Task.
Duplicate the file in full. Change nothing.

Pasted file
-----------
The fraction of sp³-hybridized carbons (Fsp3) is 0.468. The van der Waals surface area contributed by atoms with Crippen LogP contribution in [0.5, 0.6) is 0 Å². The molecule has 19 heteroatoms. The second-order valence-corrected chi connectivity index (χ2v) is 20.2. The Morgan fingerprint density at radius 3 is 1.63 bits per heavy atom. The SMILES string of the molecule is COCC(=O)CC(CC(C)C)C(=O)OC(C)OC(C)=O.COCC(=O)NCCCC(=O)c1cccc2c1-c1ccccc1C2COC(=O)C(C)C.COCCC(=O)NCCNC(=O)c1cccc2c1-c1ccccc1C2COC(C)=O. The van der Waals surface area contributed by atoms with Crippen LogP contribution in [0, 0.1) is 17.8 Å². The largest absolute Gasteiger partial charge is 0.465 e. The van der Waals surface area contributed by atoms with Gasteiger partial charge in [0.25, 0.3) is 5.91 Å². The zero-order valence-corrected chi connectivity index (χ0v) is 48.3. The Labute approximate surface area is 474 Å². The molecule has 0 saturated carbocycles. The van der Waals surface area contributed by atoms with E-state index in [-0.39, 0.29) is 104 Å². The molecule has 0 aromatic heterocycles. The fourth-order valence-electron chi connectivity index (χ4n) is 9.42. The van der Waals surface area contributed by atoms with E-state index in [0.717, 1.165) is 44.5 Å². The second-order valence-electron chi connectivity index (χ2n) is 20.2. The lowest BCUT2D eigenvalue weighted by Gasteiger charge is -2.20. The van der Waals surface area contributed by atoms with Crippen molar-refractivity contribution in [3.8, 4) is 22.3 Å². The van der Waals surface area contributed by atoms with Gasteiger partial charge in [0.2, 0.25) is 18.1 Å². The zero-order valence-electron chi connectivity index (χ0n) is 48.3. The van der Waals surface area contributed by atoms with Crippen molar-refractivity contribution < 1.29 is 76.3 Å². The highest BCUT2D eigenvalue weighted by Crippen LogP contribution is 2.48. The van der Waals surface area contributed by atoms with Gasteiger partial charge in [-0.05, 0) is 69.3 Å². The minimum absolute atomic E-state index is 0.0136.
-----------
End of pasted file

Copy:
The fraction of sp³-hybridized carbons (Fsp3) is 0.468. The van der Waals surface area contributed by atoms with Crippen LogP contribution in [0.5, 0.6) is 0 Å². The molecule has 19 heteroatoms. The second-order valence-corrected chi connectivity index (χ2v) is 20.2. The Morgan fingerprint density at radius 3 is 1.63 bits per heavy atom. The SMILES string of the molecule is COCC(=O)CC(CC(C)C)C(=O)OC(C)OC(C)=O.COCC(=O)NCCCC(=O)c1cccc2c1-c1ccccc1C2COC(=O)C(C)C.COCCC(=O)NCCNC(=O)c1cccc2c1-c1ccccc1C2COC(C)=O. The van der Waals surface area contributed by atoms with Crippen LogP contribution in [0, 0.1) is 17.8 Å². The largest absolute Gasteiger partial charge is 0.465 e. The van der Waals surface area contributed by atoms with Gasteiger partial charge in [0.25, 0.3) is 5.91 Å². The zero-order valence-corrected chi connectivity index (χ0v) is 48.3. The Labute approximate surface area is 474 Å². The molecule has 0 saturated carbocycles. The van der Waals surface area contributed by atoms with E-state index in [-0.39, 0.29) is 104 Å². The molecule has 0 aromatic heterocycles. The fourth-order valence-electron chi connectivity index (χ4n) is 9.42. The van der Waals surface area contributed by atoms with E-state index in [0.717, 1.165) is 44.5 Å². The second-order valence-electron chi connectivity index (χ2n) is 20.2. The lowest BCUT2D eigenvalue weighted by Gasteiger charge is -2.20. The van der Waals surface area contributed by atoms with Crippen molar-refractivity contribution in [3.8, 4) is 22.3 Å². The van der Waals surface area contributed by atoms with Gasteiger partial charge in [0.2, 0.25) is 18.1 Å². The zero-order valence-electron chi connectivity index (χ0n) is 48.3. The van der Waals surface area contributed by atoms with Crippen molar-refractivity contribution < 1.29 is 76.3 Å². The highest BCUT2D eigenvalue weighted by Crippen LogP contribution is 2.48. The van der Waals surface area contributed by atoms with Gasteiger partial charge in [-0.05, 0) is 69.3 Å². The minimum absolute atomic E-state index is 0.0136.